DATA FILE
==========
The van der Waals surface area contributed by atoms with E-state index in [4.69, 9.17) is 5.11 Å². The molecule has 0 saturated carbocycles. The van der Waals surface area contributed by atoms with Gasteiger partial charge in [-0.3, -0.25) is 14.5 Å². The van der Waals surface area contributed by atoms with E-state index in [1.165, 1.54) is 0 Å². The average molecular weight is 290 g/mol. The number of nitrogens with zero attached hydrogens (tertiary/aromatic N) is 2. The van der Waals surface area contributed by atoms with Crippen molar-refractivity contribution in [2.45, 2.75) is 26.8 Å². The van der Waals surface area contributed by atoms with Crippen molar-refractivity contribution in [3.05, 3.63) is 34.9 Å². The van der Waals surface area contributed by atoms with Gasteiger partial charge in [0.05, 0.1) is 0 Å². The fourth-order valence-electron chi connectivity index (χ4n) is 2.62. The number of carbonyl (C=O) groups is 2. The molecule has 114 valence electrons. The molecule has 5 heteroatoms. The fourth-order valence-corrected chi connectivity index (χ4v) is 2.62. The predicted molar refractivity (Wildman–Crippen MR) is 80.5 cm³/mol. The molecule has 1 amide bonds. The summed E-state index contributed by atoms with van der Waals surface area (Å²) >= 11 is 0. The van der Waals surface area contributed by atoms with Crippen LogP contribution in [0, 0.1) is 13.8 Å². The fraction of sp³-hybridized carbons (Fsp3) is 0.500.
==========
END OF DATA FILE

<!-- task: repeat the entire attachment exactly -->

The van der Waals surface area contributed by atoms with E-state index in [4.69, 9.17) is 5.11 Å². The molecule has 0 saturated carbocycles. The van der Waals surface area contributed by atoms with Gasteiger partial charge in [-0.3, -0.25) is 14.5 Å². The van der Waals surface area contributed by atoms with E-state index in [1.165, 1.54) is 0 Å². The average molecular weight is 290 g/mol. The number of nitrogens with zero attached hydrogens (tertiary/aromatic N) is 2. The van der Waals surface area contributed by atoms with Crippen molar-refractivity contribution in [2.45, 2.75) is 26.8 Å². The van der Waals surface area contributed by atoms with Crippen molar-refractivity contribution in [3.05, 3.63) is 34.9 Å². The van der Waals surface area contributed by atoms with Gasteiger partial charge in [0.05, 0.1) is 0 Å². The fourth-order valence-electron chi connectivity index (χ4n) is 2.62. The number of carbonyl (C=O) groups is 2. The molecule has 114 valence electrons. The molecule has 5 heteroatoms. The fourth-order valence-corrected chi connectivity index (χ4v) is 2.62. The predicted molar refractivity (Wildman–Crippen MR) is 80.5 cm³/mol. The molecule has 1 amide bonds. The summed E-state index contributed by atoms with van der Waals surface area (Å²) >= 11 is 0. The van der Waals surface area contributed by atoms with Crippen LogP contribution in [0, 0.1) is 13.8 Å². The fraction of sp³-hybridized carbons (Fsp3) is 0.500.